We are living during an age in the West, perhaps in the whole world, wherein the prevailing view of all things could best be described as utilitarian. Modern Americans, in particular, have a way of reducing most everything down to its usefulness, its efficiency, and of course, its cost. Jobs go to the lowest bidder. We buy where we get the best deal. Our books are paperback no matter the genre, dime store romance or classic. Our buildings are metal, whether serving as an auto body shop or a church. After a few years of this kind of thinking, everything begins to look the same.
“Is not the great defect of our education today … that although we often succeed in teaching our pupils ‘subjects,’ we fail lamentably on the whole in teaching them how to think: they learn everything except the art of learning.” –Dorothy Sayers
Upon going to school, children are expected to take up certain “subjects,” to apply themselves to these subjects, and to eventually become masters of them. We as parents and teachers are not wrong to push our children and students to master those subjects; however, one of the drawbacks of focusing on mastering subjects is that we can develop tunnel vision in the process; we run the risk of focusing on the subjects and mastering what to think at the expense of learning how to think. We—and I mean everyone involved in the education of a child: parents, teachers, administrators, and the child—run the risk of just wanting to know what is going to be on the test.
On November 18, 2021, Trinitas Christian School and its parents celebrated three new inductees into The National Honors Society (NHS). While being inducted into NHS is no simple academic feat, remember that NHS and many other academically prestigious awards are not exclusively Christian by any means. As a matter of fact, in many educational settings, when students pursue the type of academic success that qualifies them for the NHS, merit scholarships, and the like, their pursuits are often carried out in fierce competition with their classmates, producing academic pride, and result in an exaltation of self. However, in a Christ-centered education like that which is offered at Trinitas Christian School, we endeavor to pursue academic excellence in the following ways:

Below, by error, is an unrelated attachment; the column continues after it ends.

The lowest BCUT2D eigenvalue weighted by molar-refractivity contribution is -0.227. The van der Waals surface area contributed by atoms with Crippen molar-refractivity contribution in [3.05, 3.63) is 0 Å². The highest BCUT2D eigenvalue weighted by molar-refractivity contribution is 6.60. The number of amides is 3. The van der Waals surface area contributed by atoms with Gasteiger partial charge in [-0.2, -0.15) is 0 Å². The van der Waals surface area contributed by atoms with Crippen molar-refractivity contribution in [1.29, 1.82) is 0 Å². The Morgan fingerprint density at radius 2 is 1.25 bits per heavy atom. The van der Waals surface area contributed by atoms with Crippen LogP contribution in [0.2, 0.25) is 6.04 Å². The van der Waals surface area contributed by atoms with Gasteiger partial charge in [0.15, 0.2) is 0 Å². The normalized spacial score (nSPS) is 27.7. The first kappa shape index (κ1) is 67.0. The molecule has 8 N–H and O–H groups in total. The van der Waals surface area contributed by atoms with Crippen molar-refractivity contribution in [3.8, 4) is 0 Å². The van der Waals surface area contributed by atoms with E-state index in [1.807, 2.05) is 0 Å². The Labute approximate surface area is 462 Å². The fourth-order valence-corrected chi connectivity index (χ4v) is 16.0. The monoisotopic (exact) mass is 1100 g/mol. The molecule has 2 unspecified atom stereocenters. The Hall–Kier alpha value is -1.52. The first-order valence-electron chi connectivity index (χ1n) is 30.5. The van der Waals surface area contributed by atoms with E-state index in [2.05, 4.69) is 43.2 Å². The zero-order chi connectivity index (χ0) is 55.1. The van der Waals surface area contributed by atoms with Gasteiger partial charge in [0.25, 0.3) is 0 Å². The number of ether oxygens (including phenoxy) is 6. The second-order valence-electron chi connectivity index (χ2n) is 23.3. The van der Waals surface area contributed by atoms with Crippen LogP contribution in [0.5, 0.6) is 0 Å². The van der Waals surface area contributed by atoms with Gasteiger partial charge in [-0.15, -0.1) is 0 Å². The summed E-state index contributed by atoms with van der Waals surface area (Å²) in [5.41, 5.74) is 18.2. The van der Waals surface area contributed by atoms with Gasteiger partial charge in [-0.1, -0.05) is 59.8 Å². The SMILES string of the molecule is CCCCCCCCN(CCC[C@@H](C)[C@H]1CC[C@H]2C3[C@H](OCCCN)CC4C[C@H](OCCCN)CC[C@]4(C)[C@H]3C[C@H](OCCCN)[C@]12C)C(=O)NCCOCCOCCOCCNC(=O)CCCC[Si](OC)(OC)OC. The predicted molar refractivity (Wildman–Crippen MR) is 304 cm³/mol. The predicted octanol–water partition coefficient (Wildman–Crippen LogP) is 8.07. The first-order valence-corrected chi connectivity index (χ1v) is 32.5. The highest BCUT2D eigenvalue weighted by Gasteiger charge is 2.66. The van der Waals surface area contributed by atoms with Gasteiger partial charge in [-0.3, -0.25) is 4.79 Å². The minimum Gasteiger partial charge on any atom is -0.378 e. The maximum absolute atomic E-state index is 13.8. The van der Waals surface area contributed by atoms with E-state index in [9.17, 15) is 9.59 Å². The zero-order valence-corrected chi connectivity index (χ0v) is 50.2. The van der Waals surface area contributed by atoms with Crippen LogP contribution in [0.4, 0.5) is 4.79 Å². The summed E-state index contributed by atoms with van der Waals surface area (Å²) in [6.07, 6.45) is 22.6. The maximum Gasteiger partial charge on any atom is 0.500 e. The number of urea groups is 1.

On Thursday, October the 20th at 7 pm, Trinitas will be screening selections from the documentary “The Miseducation of America” at The REX theatre. Free tickets for the evening are available here. The highlight of the evening will be a special guest appearance of David Goodwin, president of the Association of Classical and Christian Schools. Along with Pete Hegseth of FOX News, David coauthored The Battle for the American Mind, the book which led to the creation of the documentary.
Something new and exciting debuted at Trinitas this fall. All logic and rhetoric school (grades 7th-12th) students and faculty members gather together during first hour on Fridays to learn, discuss, and pursue wisdom together across a broad range of topics. Even parents are welcome to participate in what we are calling Schola Seminar.
In his book Norms and Nobility, David Hicks advocates for a return to a dialectical approach to education. Especially effective in the context of teachers and students learning together, dialectical education requires learners to commit to certain positions in order to test those commitments against experience, established wisdom, and ultimately, the truths of Scripture. Often utilizing primary sources and Socratic questioning, this approach to learning fosters moral and intellectual growth in participants.
Having stated that Trinitas is distinctly different in how and what we teach, let us now consider why we teach. We say that a Trinitas education is not only classical but also Christ-centered. What we mean by Christ-centered is that we teach all subjects as an integrated whole with the Scriptures at the center. We do this because we aim to help students develop a biblical worldview. We teach that there is no knowledge or understanding or wisdom apart from God.
For all practical purposes, the current school year is over. Long summer days stretch out before us; but for a few parents, uncertainty about where their kids will attend school in the fall overshadows the potential joys of summer vacation. Such uncertainty may be a result of a recent or pending move, a young child going to school for the first time, or a pressing need to change schools. Regardless of the circumstances, the question “What should you look for in a Christian school?” should be of the highest priority.
Over the next three weeks, we will show how Trinitas answers that question beginning with a discussion of how we teach, then what we teach, and finally why we teach.
We’ve spent the last two weeks thinking about the dominant form of grades used in schools today, the history and effects of that system, and why they are not the ideal for a classical Christian school.
Bear with me one more time as I recall our pitching metaphor. A coach who tells a young pitcher that they threw a “C+” pitch is not providing much help. And the young pitcher who interrupts a coach’s instruction to ask, “Yeah, but did I pass?” might be riding the bench for a while. Why? Because we understand intuitively that constructive feedback is about more than a graded evaluation.